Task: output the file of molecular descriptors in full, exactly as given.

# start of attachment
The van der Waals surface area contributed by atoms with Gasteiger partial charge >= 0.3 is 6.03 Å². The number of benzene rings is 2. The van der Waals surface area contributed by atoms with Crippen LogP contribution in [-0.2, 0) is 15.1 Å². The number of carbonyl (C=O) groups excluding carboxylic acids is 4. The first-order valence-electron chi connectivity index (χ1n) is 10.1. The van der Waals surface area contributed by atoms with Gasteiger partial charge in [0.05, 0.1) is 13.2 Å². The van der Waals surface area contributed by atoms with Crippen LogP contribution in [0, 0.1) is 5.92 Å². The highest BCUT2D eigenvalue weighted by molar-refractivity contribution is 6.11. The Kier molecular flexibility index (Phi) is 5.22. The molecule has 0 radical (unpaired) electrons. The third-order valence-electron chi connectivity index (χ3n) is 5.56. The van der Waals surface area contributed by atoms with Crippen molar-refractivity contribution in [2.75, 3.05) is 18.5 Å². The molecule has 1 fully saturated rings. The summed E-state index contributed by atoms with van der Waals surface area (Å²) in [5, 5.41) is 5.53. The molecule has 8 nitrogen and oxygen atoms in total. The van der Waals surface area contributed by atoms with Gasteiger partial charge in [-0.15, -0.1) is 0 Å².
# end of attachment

The van der Waals surface area contributed by atoms with Gasteiger partial charge >= 0.3 is 6.03 Å². The number of benzene rings is 2. The van der Waals surface area contributed by atoms with Crippen LogP contribution in [-0.2, 0) is 15.1 Å². The number of carbonyl (C=O) groups excluding carboxylic acids is 4. The first-order valence-electron chi connectivity index (χ1n) is 10.1. The van der Waals surface area contributed by atoms with Gasteiger partial charge in [0.05, 0.1) is 13.2 Å². The van der Waals surface area contributed by atoms with Crippen LogP contribution in [0, 0.1) is 5.92 Å². The highest BCUT2D eigenvalue weighted by molar-refractivity contribution is 6.11. The Kier molecular flexibility index (Phi) is 5.22. The molecule has 0 radical (unpaired) electrons. The third-order valence-electron chi connectivity index (χ3n) is 5.56. The van der Waals surface area contributed by atoms with Crippen molar-refractivity contribution in [2.75, 3.05) is 18.5 Å². The molecule has 1 fully saturated rings. The summed E-state index contributed by atoms with van der Waals surface area (Å²) in [5, 5.41) is 5.53. The molecule has 8 nitrogen and oxygen atoms in total. The van der Waals surface area contributed by atoms with Gasteiger partial charge in [-0.15, -0.1) is 0 Å².